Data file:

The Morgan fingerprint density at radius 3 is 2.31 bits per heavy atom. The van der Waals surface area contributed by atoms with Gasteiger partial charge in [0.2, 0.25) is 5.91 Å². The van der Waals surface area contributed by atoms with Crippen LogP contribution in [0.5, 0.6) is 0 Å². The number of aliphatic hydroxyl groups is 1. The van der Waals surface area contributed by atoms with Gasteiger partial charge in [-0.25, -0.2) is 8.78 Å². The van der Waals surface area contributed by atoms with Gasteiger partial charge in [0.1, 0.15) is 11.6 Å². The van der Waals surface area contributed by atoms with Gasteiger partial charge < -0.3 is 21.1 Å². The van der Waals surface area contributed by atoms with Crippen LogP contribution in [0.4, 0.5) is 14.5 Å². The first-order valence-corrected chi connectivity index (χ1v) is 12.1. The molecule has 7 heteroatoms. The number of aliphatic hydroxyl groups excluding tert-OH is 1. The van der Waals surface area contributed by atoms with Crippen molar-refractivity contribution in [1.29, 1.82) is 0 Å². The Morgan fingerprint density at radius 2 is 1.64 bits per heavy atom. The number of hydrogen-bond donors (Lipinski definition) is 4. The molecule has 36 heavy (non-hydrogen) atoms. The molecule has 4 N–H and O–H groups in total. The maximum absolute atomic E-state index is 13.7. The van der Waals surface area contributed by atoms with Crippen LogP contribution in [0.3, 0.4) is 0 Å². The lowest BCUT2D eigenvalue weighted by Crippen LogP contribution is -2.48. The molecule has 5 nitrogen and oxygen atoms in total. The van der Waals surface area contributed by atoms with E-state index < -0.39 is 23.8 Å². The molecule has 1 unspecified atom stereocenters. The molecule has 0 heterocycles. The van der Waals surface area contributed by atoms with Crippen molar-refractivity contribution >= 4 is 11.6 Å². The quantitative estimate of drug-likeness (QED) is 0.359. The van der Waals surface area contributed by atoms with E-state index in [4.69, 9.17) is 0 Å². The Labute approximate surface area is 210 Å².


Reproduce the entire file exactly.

The Morgan fingerprint density at radius 3 is 2.31 bits per heavy atom. The van der Waals surface area contributed by atoms with Gasteiger partial charge in [0.2, 0.25) is 5.91 Å². The van der Waals surface area contributed by atoms with Crippen LogP contribution in [0.5, 0.6) is 0 Å². The number of aliphatic hydroxyl groups is 1. The van der Waals surface area contributed by atoms with Gasteiger partial charge in [-0.25, -0.2) is 8.78 Å². The van der Waals surface area contributed by atoms with Gasteiger partial charge in [0.1, 0.15) is 11.6 Å². The van der Waals surface area contributed by atoms with Gasteiger partial charge < -0.3 is 21.1 Å². The van der Waals surface area contributed by atoms with Crippen LogP contribution in [0.4, 0.5) is 14.5 Å². The first-order valence-corrected chi connectivity index (χ1v) is 12.1. The molecule has 7 heteroatoms. The number of aliphatic hydroxyl groups excluding tert-OH is 1. The van der Waals surface area contributed by atoms with Crippen molar-refractivity contribution in [1.29, 1.82) is 0 Å². The Morgan fingerprint density at radius 2 is 1.64 bits per heavy atom. The number of hydrogen-bond donors (Lipinski definition) is 4. The molecule has 36 heavy (non-hydrogen) atoms. The molecule has 4 N–H and O–H groups in total. The maximum absolute atomic E-state index is 13.7. The van der Waals surface area contributed by atoms with Crippen LogP contribution in [0.3, 0.4) is 0 Å². The lowest BCUT2D eigenvalue weighted by Crippen LogP contribution is -2.48. The molecule has 5 nitrogen and oxygen atoms in total. The van der Waals surface area contributed by atoms with E-state index < -0.39 is 23.8 Å². The molecule has 1 unspecified atom stereocenters. The molecule has 0 heterocycles. The van der Waals surface area contributed by atoms with Crippen molar-refractivity contribution >= 4 is 11.6 Å². The quantitative estimate of drug-likeness (QED) is 0.359. The van der Waals surface area contributed by atoms with E-state index in [4.69, 9.17) is 0 Å². The Labute approximate surface area is 210 Å².